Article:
Here's a little advice for all you aspiring critics, or indeed any other people who may already be offering their opinion in print or on line: you never know who is going to read your reviews. I have been pleasantly surprised (most of the time, anyway) to receive some very thoughtful emails from producers, directors, stars and scenarists through the years of my professional reviewing duties, even when I have not been particularly kind in my assessment of any given piece. Such was the case with my reviews of the first two parts of Wagner's Ring Cycle as performed by the Weimar Staatskapelle. While I found both Das Rheingold and Die Walküre elegantly sung and played, I found the staging (especially with regard to production design and costuming) of the former absolutely ludicrous and I was exceedingly distressed at some of the low volume levels on Walküre's BD. So imagine my surprise when I received several quite lengthy missives from one of the producers of the discs, a very gentlemanly individual by the name of Rainer Mockert. Mr. Mockert assured me he was concerned about the volume issues on Walküre, and would look into it. He followed up a few days later by assuring me that, yes, some of the volumes are on the low side (especially in the opening), but only because there is a gigantic 50 dB dynamic range which had to be taken into consideration, so therefore some sonic "middle ground" had to be found to balance out the overpowering orchestral forces Wagner brings to bear later in the opera.
And so, in deference to Mr. Mockert's very kind emails, I'm just a bit conflicted as I prepare to give what will probably be seen as a "mixed message" of sorts. As with both of the preceding entries in this series, this is one of the most gloriously sung and played Rings I've experienced. I doubt even a Bayreuth or Berlin musical interpretation (emphasis mine) could match that of the Deutsche Nationaltheater and Staatskapelle Weimar. Carl St. Clair, an American conductor who served as Staatskapelle Weimar's Music Director for three years (2005-08), guides the gargantuan orchestral forces with ease (the brass is especially resplendent in all of these performances), and maintains good balance between the accompaniment and vocalists, something that must be difficult considering the disparities between the two forces.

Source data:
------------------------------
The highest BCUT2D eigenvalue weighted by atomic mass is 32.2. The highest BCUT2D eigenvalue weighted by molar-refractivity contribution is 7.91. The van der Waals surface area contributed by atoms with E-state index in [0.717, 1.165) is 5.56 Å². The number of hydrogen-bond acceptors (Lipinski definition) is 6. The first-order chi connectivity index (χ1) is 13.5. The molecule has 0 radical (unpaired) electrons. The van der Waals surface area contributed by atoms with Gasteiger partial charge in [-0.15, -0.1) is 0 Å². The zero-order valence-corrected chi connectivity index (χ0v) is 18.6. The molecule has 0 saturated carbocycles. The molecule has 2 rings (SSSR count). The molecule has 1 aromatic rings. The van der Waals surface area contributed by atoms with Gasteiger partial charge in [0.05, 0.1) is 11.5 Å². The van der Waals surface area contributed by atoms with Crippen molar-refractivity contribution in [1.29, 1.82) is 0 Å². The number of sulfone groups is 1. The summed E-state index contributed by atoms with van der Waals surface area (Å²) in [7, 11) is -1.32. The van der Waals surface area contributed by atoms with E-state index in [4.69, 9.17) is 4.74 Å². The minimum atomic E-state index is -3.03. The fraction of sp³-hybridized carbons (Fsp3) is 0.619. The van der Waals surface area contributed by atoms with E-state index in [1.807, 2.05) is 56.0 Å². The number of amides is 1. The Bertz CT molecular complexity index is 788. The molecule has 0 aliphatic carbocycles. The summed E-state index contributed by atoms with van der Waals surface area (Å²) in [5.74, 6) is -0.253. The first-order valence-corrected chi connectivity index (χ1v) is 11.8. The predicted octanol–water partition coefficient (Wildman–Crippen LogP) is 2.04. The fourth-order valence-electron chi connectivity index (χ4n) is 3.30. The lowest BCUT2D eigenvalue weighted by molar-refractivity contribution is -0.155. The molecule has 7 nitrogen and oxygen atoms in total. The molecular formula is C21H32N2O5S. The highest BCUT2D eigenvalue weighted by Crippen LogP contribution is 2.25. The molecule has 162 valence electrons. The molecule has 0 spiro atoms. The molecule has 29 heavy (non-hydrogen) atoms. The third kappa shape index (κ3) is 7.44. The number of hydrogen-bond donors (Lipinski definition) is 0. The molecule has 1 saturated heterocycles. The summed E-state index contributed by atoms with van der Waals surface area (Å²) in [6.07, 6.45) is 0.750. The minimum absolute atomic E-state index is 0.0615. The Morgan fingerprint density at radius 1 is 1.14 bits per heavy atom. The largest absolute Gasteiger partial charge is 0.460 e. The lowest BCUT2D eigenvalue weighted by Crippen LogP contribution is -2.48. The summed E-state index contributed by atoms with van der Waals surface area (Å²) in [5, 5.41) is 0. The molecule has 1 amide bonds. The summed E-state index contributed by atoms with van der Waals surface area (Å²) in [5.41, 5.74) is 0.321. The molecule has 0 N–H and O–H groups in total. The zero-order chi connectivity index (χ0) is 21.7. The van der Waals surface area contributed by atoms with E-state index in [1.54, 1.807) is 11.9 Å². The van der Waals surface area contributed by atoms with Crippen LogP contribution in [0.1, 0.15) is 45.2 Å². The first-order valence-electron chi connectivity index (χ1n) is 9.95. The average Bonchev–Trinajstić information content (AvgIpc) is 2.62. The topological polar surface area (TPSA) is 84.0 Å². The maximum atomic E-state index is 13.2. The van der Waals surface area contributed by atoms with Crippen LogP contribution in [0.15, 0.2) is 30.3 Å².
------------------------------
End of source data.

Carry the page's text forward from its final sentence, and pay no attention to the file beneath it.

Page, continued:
The production design is, as it was in Walküre, minimalist and quite engaging--most of the time. Two elements however stuck out like gigantic, stuffed sore thumbs. One of them actually contains a gigantic, stuffed sore thumb (well, I'm not sure about the sore part, but you get the idea)--the simply ridiculous Jabba the Hut meets Sumo wrestler meets the Michelin Man meets the Pillsbury Doughboy getup that is Fafner's costume. When Siegfried plunges his sword into the folds of fabric that surround singer Hidekazu Tsumaya, I half expected the hapless giant to start flying around the stage like a deflated balloon. The other patently strange element is the gigantic teddy bear that adorns center stage for most of the first act's repartee between Mime and Siegfried. I would just like a little clarification--is that a bra festooning the beast's chest? I'm not sure if these two issues tip the scales into what I've decried previously as "Eurotrash" reimaginings of classic works, but one way or the other, they certainly don't help. I had to wonder if there was a subtext for Siegfried and Brünnhilde putting on blindfolds as this massive opera lumbered toward its conclusion.
Siegfried took Wagner around a quarter of a century to finish, and at times it may seem like it's taking that long to actually watch the damned thing (this particular production comes in at slightly over four hours). No one ever faulted the Germans for a lack of national will, whether that be a will to power or simply the fortitude to sit through several nights of overwrought emotion, mythical hyperbole and Wagner's none too subtle philosophizing on what exactly has forged the Aryan soul. If Siegfried moves at least slightly away from some of the tragic elements of Walküre, Wagner's music in this episode only magnifies the frankly overpowering emotional and psychological aspects of the characters as Siegfried seeks to find out where he's come from and what cosmic forces are leading him to his betrothed, Brünnhilde. Wagner's genius in elucidating these characters cannot be understated, though for an audience member unaccustomed to the earth shattering forces Wagner brings to bear on his subject, it may seem like the compositional equivalent of "Whack a Mole"--there's very little left standing, at least from an audience perspective, by the end of this gargantuan piece.
And so from a listening standpoint, I wholeheartedly recommend this Siegfried. Alternately gorgeously lyrical and triumphantly bombastic, this production will provide sonic delights galore, especially if you're a Wagner fan. From a production design standpoint, this is certainly better than Rheingold, with the exception of the two elements mentioned above. For those moments, you may want to have your own blindfold ready.